In recent years, numerical models have been used more and more to study the properties of individual glaciers and ice caps, understand their fluctuations in historic time, and make projections of future behaviour for imposed climate scenarios (e.g. Reference Gregory and OerlemansGregory and Oerlemans, 1998; Reference Oerlemans, Holtslag and DuynkerkeOerlemans and others, 1998). Such models have basically two components: an ice-flow model, calculating a glacier’s changing geometry in response to a changing forcing, and a mass-balance model, translating meteorological conditions into glacier mass balance. The general experience from numerical studies is that uncertainties in the mass-balance model are strongly reflected in the output. Consequently, it makes no sense to refine the description of ice flow without a better treatment of the mass balance.
A general problem in testing and calibrating mass-balance models is the paucity of meteorological data from glaciers. In fact, the first question to be answered is how the atmospheric boundary layer overlying a glacier filters the large-scale climatic signal. Especially when the glacier surface is melting and the air is warm, a boundary layer with special properties is present (e.g. Reference MunroMunro, 1989; Reference Van den Broeke, Duynkerke and HennekenVan den Broeke and others, 1994; Reference Greuell, Knap and SmeetsGreuell and others, 1997). Although a number of energy-balance studies have been performed on glaciers (for a review, see Reference HockHock, in press), most of these were restricted to one site and covered only a short period.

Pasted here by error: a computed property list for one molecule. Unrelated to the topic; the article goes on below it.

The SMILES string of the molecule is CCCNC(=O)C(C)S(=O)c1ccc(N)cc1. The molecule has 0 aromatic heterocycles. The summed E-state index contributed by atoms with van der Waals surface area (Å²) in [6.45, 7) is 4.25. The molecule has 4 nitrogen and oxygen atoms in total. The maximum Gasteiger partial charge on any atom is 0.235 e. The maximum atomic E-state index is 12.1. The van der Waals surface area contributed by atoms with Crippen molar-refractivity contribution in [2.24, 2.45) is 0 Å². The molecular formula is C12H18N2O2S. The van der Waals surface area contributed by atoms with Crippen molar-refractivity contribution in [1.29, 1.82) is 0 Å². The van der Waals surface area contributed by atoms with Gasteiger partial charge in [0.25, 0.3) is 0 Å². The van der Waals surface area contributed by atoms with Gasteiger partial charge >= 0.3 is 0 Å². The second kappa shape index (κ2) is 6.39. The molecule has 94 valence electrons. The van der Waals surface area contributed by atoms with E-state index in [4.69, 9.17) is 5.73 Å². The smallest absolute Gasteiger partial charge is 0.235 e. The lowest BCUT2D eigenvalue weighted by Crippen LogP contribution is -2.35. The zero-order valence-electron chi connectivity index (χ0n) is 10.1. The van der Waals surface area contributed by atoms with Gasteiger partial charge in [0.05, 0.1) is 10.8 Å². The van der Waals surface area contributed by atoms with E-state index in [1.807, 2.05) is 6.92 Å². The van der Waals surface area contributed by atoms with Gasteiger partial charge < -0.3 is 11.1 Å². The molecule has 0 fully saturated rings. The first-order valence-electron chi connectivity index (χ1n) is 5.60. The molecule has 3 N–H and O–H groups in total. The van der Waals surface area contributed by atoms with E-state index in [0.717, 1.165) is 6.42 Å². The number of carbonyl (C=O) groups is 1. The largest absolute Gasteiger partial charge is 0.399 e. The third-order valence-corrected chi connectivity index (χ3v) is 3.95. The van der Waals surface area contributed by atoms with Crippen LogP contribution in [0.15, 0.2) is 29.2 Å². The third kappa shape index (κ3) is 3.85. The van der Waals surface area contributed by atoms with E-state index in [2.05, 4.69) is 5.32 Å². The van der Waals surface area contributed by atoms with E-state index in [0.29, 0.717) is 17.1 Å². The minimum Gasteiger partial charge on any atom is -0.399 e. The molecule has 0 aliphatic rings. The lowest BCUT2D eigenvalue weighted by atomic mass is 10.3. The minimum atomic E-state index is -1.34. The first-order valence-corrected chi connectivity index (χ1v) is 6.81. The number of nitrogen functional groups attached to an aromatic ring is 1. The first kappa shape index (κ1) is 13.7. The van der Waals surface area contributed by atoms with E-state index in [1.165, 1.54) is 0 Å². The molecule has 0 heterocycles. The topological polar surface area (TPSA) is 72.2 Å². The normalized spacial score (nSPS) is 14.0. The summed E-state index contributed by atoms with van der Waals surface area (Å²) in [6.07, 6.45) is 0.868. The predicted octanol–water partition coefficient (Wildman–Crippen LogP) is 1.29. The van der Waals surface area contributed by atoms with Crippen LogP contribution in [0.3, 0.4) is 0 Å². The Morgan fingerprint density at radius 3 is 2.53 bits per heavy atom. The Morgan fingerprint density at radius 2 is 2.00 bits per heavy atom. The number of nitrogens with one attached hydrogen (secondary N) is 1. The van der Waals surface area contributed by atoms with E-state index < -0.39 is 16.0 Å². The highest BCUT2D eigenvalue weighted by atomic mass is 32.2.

To obtain a more comprehensive dataset for investigating the boundary-layer structure and its effect on the mass balance, the Institute for Marine and Atmospheric Research, Utrecht University (IMAU), has conducted a number of detailed meteorological field studies in collaboration with other research organizations. These studies aimed to achieve a better spatial and altitudinal resolution, employing many weather stations at the same time (e.g. Reference Oerlemans and VugtsOerlemans and Vugts, 1993; Reference Greuell, van den Broeke, Knap, Reijmer, Smeets and StruijkGreuell and others, 1995; Reference Oerlemans, Holtslag and DuynkerkeOerlemans and others, 1998, Reference Oerlemans1999). Analysis of the datasets obtained has certainly led to a more complete picture of the physical processes that determine the energy balance of a melting ice/snow surface. Nevertheless, it is clear that longer series of measurements from glacier tongues are also needed. Especially on larger glaciers with large mass turnover, melting on the lower parts is not restricted to the summer and one would like to know what the micrometeorological conditions look like in the other seasons. However, this can only be achieved by using automatic weather stations (AWSs).
On the Greenland and Antarctic ice sheets AWSs have been used over many years and have delivered valuable datasets (e.g. Reference Stearns, Keller, Weidner, Sievers, Bromwich and StearnsStearns and others, 1993; Reference Reijmer, Greuell and OerlemansReijmer and others, 1999). However, all of these have been operated close to or above the equilibrium line. Using AWSs in the lower parts of ablation zones for longer periods of time poses different problems. When melt rates are high, constructions drilled into the ice melt out quickly. One solution to this problem is to use stations that stand freely on the ice and sink with the melting surface.
At the IMAU, weather stations have been developed that can operate in an ablation zone unattended for a considerable period of time. The quality of the data collected will generally be less than that of manned stations, but experience has shown that very useful information about the basic meteorological quantities can be obtained. AWSs in melting zones are currently operated in West Greenland, on Vatnajökull, Iceland, and on Morteratschgletscher, Switzerland.